The Isle of Wight Society

July 2018

Foreign Connections!

Sarah Burdett

The Island now has another grand monument, the Romanov monument in East Cowes Jubilee Recreation Ground, York Avenue.  

The park is named for Queen Victoria, as the land was given to the town by Lord Gort in 1887 on the occasion of that Queen’s 50th jubilee.  So it is fitting that two of her grandchildren, and five of her great grandchildren are remembered on this memorial.

Victoria and Albert hoped that their children would marry into enough European royal families to ensure peace in Europe.  The sentiment was there, but it was not to be.

Queen Victoria’s second daughter, Alice, married Grand Duke Louis of Hesse quietly at Osborne the year after her father’s death.  Their eldest daughter, Victoria, married Louis of Battenberg –  both of whom are buried at Whippingham. They were grandparents of Prince Phillip.

Alice’s second daughter, Ella, married into the Russian Romanov royal family, as did the third daughter, Alix, whose husband Nicholas became Tsar.  

The Tsar, Alix and their family of five children visited EDWARD VII and his family at Barton Manor, Whippingham, during Cowes Week 1909.  Edward had kept Barton Manor as his East Cowes home when he gave Osborne to the Nation. This was the last time the royal cousins were to meet in Britain.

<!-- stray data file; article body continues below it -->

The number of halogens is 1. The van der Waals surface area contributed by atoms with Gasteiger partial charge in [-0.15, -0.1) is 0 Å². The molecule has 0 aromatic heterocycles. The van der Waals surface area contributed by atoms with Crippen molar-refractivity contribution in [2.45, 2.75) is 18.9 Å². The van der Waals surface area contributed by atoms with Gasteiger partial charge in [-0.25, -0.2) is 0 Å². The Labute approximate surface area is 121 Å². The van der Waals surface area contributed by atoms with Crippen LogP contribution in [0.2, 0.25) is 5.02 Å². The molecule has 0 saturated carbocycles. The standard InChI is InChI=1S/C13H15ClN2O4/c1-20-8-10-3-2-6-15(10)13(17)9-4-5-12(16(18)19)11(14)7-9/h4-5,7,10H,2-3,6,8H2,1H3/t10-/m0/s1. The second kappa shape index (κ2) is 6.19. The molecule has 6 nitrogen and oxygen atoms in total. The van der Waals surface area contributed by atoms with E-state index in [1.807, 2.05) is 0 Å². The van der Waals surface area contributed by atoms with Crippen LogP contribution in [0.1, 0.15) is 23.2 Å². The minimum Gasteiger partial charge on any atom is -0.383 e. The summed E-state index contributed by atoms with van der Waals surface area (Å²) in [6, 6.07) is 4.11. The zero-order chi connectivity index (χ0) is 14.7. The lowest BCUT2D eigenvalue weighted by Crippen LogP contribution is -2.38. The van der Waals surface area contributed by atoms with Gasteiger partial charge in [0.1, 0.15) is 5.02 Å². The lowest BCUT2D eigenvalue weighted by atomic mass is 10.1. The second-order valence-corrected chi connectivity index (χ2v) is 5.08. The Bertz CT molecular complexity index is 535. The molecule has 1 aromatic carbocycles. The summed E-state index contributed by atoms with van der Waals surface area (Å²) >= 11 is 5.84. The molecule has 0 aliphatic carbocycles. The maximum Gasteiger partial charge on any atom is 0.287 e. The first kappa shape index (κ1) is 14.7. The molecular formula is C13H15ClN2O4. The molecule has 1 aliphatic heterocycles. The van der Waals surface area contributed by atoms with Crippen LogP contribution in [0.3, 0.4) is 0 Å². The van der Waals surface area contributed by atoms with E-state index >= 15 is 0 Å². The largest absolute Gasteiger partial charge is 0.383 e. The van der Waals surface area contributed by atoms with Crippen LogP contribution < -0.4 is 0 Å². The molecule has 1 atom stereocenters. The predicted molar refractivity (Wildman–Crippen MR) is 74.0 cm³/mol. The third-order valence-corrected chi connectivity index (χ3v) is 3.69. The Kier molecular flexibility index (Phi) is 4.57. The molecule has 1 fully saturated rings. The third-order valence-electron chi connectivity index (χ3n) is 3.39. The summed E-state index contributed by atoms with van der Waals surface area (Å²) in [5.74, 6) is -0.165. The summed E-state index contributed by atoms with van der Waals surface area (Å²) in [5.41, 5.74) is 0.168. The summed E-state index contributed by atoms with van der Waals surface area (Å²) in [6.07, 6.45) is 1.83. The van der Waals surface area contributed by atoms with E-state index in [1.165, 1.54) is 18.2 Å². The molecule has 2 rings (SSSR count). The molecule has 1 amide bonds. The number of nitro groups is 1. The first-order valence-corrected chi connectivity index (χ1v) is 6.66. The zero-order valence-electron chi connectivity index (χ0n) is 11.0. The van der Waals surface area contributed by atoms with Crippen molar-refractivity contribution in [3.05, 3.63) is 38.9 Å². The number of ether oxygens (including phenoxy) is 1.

The Russian Revolution of 1917 resulted in the Tsar and his family, including Ella, Alix’s sister, being imprisoned.  Eventually, in July 1918 they were all slaughtered.

Our new monument in East Cowes remembers them, 100 years on, with an impressive bronze plaque showing their profiles.  

There is another Russian memorial on the Island, the Hoy monument on St Catherine’s Down.  That was built in 1814 to commemorate the visit of the Russian Tsar to Britain after his help in defeating Napoleon.  Michael Hoy was a local merchant trading with Russia.  That monument had a second, rather different inscription, inscribed on its base in 1857.  The many British soldiers who died in the Crimean War fighting the Russians are remembered here.

Monuments tell a story, carved in stone that will last long after we have gone.  Take the opportunity to visit our many monuments on the Island, and read their inscriptions.  All were important in their day, and the stories live on.

[Go Back]

Isle of Wight Society
East Cowes Heritage Centre, 8 Clarence Road
East Cowes, PO32 6EP

Tel: +44 (0) 1983 280310

Website design by Netguides